Thursday, February 09, 2006

Time to Stop Running the Mohammad Cartoons -- PART TWO

Yesterday I wrote that publications should stop running the Mohammad cartoons. This was met with a lot of disagreement, most notably from two bloggers I greatly respect, Shay at Booker Rising and Michael Reynolds at Mighty Middle. Many people in the comments also opposed my post. It was enough to make me question the wisdom of my position. But, after more thought, I simply can’t change my mind. Although I clearly need to clarify:

Many have misinterpreted my call to stop publishing the Mohammad cartoons as a call for appeasement. That’s not what I’m suggesting, although I can see how it would appear that way. What I’m actually saying is that these cartoons have run their course and no longer serve any useful purpose. We can have the civility to say “enough is enough” without committing an act of appeasement.

Yet I do believe these cartoons have served an important purpose and were right to publish. First, they proved without question that Europe’s growing Muslim population is going to be a very real problem unless radical elements are dealt with. Secondly, they demonstrated that the radical Islamic culture does not hate us solely for our military actions and support of Israel. They hate us because, simply, we’re not radical Muslims. Anyone who has argued that we’d be ok if we just left the Middle East alone needs to stop and take a good hard look at the violence spawned by these cartoons.

The mass republishing of the cartoons also served a good purpose as it showed the radical Muslims that our culture of free speech cannot be subdued—that we as Westerners are united in our commitment to freedom and condemnation of radical Islam.

I am glad for the original publication of these cartoons and glad they were republished all over Europe, America and elsewhere.

But the usefulness of these cartoons has ended. We’ve proved how incompatible much of Islam is with Western values. We’ve proved our commitment to free speech. Now we’re just poking a rabid dog with a sharp stick. There’s no sense to that.

Many have argued that if we stop running the cartoons the radical Muslim leaders will claim victory and resort to rioting even quicker the next time they perceive an offense. And that next offense could be something worse, like the fact that our women don’t wear head scarves or that we permit the practice of other religions besides Islam. The argument being, if we don’t draw the line now, things will only get worse. This is a good argument on its face, but falls apart under analysis.

Eventually, the cartoons will stop running. When they do, we all know that radical Imams will claim victory. Let them. It doesn’t mean they’ve actually won. In fact, they’ve already lost. We’ve once again clearly glimpsed the dark aims of this dark culture. Their deplorable, uncivilized reactions do nothing but remind us that we must continue to forcibly and ceaselessly confront them. The line has already been drawn. We know their aims and we won’t bow down.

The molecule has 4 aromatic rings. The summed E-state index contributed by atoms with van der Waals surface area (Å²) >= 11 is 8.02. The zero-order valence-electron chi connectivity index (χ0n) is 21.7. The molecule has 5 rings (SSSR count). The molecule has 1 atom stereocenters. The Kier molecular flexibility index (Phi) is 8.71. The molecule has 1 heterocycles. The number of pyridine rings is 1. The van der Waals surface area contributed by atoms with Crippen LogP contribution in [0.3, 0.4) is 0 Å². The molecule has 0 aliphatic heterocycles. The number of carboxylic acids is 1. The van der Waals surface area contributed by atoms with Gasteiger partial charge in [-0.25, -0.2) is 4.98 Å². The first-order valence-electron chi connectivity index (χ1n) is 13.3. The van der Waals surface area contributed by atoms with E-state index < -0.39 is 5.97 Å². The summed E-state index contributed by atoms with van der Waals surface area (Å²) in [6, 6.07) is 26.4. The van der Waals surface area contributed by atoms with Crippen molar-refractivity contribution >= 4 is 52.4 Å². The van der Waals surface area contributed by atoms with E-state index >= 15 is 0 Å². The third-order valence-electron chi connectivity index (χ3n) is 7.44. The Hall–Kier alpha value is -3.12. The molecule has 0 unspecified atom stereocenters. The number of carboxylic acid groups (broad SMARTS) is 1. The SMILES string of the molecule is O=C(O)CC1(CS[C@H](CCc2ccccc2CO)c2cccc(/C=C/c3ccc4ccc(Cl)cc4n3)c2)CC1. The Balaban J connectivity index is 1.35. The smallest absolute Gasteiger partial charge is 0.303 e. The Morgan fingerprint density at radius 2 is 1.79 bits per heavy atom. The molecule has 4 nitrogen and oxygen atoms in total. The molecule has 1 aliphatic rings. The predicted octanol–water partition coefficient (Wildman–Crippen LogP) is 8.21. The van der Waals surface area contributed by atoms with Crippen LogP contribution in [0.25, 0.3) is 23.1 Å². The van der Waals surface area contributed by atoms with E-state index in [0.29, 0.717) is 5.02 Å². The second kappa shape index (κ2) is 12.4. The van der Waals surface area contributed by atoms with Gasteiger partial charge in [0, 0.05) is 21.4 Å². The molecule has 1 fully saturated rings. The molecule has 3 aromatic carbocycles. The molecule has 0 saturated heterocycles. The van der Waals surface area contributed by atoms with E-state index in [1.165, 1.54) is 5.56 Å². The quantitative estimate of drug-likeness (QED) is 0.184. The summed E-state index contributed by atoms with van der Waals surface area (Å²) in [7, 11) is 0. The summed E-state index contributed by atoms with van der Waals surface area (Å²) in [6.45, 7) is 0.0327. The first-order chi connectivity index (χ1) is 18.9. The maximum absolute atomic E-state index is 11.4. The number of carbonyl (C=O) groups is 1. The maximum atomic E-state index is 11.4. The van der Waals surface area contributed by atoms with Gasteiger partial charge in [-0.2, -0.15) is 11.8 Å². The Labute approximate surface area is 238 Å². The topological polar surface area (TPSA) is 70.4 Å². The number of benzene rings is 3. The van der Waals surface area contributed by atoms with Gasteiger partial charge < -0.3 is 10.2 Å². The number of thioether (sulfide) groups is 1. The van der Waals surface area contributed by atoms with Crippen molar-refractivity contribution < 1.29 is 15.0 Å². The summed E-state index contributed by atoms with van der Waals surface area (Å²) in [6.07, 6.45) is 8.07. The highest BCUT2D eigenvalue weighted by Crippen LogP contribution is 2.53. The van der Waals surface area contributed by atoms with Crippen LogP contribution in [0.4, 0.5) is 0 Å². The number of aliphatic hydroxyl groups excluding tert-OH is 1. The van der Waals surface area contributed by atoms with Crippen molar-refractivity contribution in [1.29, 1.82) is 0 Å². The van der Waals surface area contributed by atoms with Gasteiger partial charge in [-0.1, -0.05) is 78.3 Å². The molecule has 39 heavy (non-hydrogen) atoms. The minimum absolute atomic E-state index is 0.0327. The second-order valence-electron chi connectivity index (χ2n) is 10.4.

But making this confrontation about cartoons is pointless. This war will not be won with doodles. We aren’t going to break their will through cartoons. And there are much stronger ways to stand up for our freedoms than by merely insulting our enemy.

Let’s begin by more clearly calling radical Islam what it is: an inferior culture whose abuses to women, oppression of freedom and hatred of others is incompatible with the modern world and should not be tolerated. How we wage this fight is up for debate. Whether we fight is no longer the question. They clearly want to supplant our culture with theirs. But ours is the superior way of life and we should not hesitate to make that point again and again.

But these cartoons don’t make that point. Their usefulness has run its course. We are the civilized ones. Let’s be civil and stop needlessly provoking violence. Leave the cartoons on the Internet so those who haven’t seen them may take a look, but stop publishing them day-in and day-out in newspapers. The time has come to move on and come up with truly effective ways to combat radical Islam.


Blogger cakreiz said...

Callimachus at "Done with Mirrors" wrote a poignant piece concerning your thoughts. It's worth a read.

10:03 PM  
Blogger JBD said...

Looks like Daniel Schorr agrees with you, Alan. As do I (sorry to have not chimed in sooner, but I do think that freedom of speech also implies a certain level of responsibility ... and even restraint when necessary.

6:58 AM  
Blogger Callimachus said...

Thanks, Kreiz, I was looking for the trackback function here, but I see you got here first. And if there's anything I hate, it's agreeing even for a day with that pompous old windbag Schorr.

10:29 AM  
Blogger cakreiz said...

Not a problem, Cal. Your post captured my intuitive sense toward Alan's second cry for tolerance- but I was incapable of reducing it to writing- so I appreciate your ability and hard work.

LOL, re: Daniel Schorr.

10:42 AM  

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